Episode 10 – My Dad, Bob Shreffler

I’m thinking about Episode 10 as the start of Season 2, or maybe Season 1.5. Either way, I have had a blast making the first 9 episodes of this show, but I think my best stuff is definitely ahead of me.

With that in mind, I thought that the best way to start out the new year of the podcast, and my own school year starting back up, was by talking to someone who has reminded me roughly 362 times in the last two months that he doesn’t have to go back to work this week. As of July 1st, my dad, Bob Shreffler, who was an elementary school principal, assistant principal, dean, music teacher, and band director, retired. He was well respected and loved by his staff (and I’m not saying that because he’s my dad, I’m saying that because I’ve seen pictures of the swanky retirement party they threw him and the stack of presents he got from them) and not so loved by all of his bosses. With his retirement date behind him, the need to sugar-coat his responses to my questions was gone, and he gave me some honest answers.

From what he calls buying the lie to micromanaging, he talks about some of the biggest problems facing education, especially in Florida, but he also talks about the power of teachers to overcome these issues. I think we had some great conversations, and I hope you’ll agree.

Huge thank you to Sara Johnson for our new logo. It is so amazing and I love it!

If you did like what you heard, do me a favor and give me a rating on iTunes. You can go to tinyurl.com/PlanningPeriodReview to get straight to my iTunes page and make it easy for you.

Or, just reach out to me on twitter. I’m @bradshreffler and you can message me on there any time.

Music provided by:

Vicious Kevin MacLeod (incompetech.com)
Licensed under Creative Commons: By Attribution 3.0
http://creativecommons.org/licenses/by/3.0/

3 Replies to “Episode 10 – My Dad, Bob Shreffler

  1. Brilliant interview! I am so thankful for this podcast and the reminder that, as a teacher, I am more capable and powerful than I realize! I may not be ready (or willing) (or brave enough) to “go rogue”, but I am ready to fall in love with teaching again by getting back to the things that attracted me to the field of education in the first place. Your dad, my former principal, is so well respected and loved because he knew how to bring out the best in people by simply believing in them and trusting them to do their jobs. He allowed me to believe in myself and my abilities far more than any “boss” I’ve ever had. He made more of an impact on me than I could ever put in words. He is truly missed, truly loved, and wished all the best in his retirement!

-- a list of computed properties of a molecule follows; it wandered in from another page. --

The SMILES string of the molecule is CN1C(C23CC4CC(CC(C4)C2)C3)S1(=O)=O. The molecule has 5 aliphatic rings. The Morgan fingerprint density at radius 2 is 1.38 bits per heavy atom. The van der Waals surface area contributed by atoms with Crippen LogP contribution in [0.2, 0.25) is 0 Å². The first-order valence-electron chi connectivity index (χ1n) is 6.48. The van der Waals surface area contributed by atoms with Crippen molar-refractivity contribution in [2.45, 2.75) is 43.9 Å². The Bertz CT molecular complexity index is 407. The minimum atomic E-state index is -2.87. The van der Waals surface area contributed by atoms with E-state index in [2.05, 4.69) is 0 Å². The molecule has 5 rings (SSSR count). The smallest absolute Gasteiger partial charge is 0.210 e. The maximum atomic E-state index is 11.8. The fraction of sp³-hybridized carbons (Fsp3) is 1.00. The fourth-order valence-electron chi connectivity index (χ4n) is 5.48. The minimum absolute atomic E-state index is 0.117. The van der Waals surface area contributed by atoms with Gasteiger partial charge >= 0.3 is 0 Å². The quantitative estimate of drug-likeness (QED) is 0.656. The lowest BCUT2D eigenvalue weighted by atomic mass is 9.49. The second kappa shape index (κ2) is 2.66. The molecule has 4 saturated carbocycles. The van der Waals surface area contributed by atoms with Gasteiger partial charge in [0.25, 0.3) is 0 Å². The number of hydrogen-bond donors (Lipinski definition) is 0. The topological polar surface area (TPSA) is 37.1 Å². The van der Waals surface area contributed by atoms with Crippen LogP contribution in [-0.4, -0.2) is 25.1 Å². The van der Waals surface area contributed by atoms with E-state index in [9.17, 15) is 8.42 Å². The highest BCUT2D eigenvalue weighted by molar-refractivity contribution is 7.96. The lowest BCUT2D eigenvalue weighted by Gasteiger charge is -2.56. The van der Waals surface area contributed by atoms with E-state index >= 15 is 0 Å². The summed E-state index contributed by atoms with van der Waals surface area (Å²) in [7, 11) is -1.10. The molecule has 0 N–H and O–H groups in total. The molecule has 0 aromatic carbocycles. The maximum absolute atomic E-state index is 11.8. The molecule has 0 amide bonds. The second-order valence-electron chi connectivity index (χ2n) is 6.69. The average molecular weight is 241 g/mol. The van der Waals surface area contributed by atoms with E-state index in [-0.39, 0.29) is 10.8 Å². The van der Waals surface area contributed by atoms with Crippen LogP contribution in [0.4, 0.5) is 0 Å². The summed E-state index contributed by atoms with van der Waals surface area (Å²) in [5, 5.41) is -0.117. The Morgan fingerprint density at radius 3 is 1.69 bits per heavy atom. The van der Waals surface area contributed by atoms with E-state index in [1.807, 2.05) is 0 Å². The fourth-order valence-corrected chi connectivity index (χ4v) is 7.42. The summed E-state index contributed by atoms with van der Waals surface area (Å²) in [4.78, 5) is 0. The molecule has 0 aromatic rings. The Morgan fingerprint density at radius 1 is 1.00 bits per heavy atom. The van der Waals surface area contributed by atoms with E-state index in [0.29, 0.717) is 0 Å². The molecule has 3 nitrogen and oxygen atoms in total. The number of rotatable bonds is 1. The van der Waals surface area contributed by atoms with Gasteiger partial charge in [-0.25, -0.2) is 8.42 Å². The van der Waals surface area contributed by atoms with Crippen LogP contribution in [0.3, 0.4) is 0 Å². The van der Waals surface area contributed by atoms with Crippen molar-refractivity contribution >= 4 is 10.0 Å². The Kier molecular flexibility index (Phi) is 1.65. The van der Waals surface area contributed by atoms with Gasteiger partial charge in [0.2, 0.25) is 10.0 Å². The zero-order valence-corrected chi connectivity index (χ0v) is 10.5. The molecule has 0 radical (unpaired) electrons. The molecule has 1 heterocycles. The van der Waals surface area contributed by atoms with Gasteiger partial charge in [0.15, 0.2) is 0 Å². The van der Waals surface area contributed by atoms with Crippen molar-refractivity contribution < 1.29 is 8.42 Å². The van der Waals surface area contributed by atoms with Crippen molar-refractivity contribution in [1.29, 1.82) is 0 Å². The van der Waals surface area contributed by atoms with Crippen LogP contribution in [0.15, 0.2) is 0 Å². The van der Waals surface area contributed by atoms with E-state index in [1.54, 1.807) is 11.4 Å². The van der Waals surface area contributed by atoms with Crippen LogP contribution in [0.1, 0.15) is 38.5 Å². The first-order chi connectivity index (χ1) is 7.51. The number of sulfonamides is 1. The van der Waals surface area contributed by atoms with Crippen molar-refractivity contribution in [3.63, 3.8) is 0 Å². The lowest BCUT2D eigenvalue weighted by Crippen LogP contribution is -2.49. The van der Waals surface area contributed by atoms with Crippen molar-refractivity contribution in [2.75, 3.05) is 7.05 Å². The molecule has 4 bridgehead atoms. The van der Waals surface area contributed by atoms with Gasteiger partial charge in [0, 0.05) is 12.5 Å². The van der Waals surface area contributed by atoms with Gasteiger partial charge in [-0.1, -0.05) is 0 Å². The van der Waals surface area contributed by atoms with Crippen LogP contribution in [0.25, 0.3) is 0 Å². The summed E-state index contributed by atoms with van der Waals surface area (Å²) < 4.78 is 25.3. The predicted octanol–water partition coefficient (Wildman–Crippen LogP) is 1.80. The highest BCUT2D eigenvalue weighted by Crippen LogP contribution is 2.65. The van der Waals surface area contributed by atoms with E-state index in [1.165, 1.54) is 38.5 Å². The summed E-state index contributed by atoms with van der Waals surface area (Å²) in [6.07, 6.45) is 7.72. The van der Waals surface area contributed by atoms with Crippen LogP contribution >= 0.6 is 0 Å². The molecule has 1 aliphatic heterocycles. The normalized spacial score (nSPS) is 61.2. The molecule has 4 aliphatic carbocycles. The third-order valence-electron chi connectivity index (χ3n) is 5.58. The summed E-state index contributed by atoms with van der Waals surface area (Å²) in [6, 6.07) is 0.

Thank you, Brad, for this podcast and for all you are doing to keep teachers believing in themselves and in their chosen profession. WE DO make all the difference!

    1. Wow, wow, wow!! Thank you so much Debra. I genuinely appreciate it.

      And whether you have the courage to go rouge yet or not, just keep doing what’s best for your kids. At the end of the day, that should never be rogue anyways.

  2. Great interview showing the many facets of education in Florida. I have known Bob for many years as a fellow teacher and a band mate and have always known him to be straight forward and honest. We have seen the pendulum swing back and forth many times and the most profound and innovative thing any leader can do is be aware, anticipate, communicate, trust, lead and nurture your staff. This will give them the confidence to try, fail, succeed, knowing that the building administrator will share the load and most of all support them as they teach “their” students the way that is needed. After that, we can start over from scratch with the next group, the next year, and wait for the education pendulum to swing back. One thing I can agree with and embrace is that teachers are facilitators of learning and it’s up to the students and parents to work with the facilitator to get the most out of their particular child’s education. The Cookie cutter approach does not work in teaching or expected learning growth. Let educators do their jobs. Old school methods compliment new school methods.

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